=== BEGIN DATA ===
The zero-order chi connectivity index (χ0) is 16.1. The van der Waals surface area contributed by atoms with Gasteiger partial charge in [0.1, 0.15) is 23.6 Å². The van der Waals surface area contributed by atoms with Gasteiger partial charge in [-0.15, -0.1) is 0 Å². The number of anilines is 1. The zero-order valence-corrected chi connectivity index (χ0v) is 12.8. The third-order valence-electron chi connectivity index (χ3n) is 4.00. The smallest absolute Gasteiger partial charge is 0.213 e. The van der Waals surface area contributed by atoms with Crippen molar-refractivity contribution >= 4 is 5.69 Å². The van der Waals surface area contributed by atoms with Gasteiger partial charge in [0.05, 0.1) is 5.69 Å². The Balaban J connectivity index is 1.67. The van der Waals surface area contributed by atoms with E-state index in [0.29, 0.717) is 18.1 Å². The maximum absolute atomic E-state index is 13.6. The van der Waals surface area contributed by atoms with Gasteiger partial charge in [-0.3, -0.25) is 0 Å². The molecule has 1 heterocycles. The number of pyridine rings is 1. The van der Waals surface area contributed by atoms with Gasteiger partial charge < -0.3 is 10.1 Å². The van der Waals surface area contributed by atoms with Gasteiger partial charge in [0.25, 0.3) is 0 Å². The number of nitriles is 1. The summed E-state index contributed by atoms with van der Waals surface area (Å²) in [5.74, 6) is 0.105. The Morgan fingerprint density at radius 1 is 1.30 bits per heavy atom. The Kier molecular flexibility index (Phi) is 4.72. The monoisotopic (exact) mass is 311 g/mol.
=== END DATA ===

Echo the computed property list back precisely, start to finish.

The zero-order chi connectivity index (χ0) is 16.1. The van der Waals surface area contributed by atoms with Gasteiger partial charge in [0.1, 0.15) is 23.6 Å². The van der Waals surface area contributed by atoms with Gasteiger partial charge in [-0.15, -0.1) is 0 Å². The number of anilines is 1. The zero-order valence-corrected chi connectivity index (χ0v) is 12.8. The third-order valence-electron chi connectivity index (χ3n) is 4.00. The smallest absolute Gasteiger partial charge is 0.213 e. The van der Waals surface area contributed by atoms with Crippen molar-refractivity contribution >= 4 is 5.69 Å². The van der Waals surface area contributed by atoms with Gasteiger partial charge in [0.05, 0.1) is 5.69 Å². The Balaban J connectivity index is 1.67. The van der Waals surface area contributed by atoms with E-state index in [0.29, 0.717) is 18.1 Å². The maximum absolute atomic E-state index is 13.6. The van der Waals surface area contributed by atoms with Gasteiger partial charge in [-0.3, -0.25) is 0 Å². The molecule has 1 heterocycles. The number of pyridine rings is 1. The van der Waals surface area contributed by atoms with Gasteiger partial charge < -0.3 is 10.1 Å². The van der Waals surface area contributed by atoms with Gasteiger partial charge in [0.25, 0.3) is 0 Å². The number of nitriles is 1. The summed E-state index contributed by atoms with van der Waals surface area (Å²) in [5.74, 6) is 0.105. The Morgan fingerprint density at radius 1 is 1.30 bits per heavy atom. The Kier molecular flexibility index (Phi) is 4.72. The monoisotopic (exact) mass is 311 g/mol.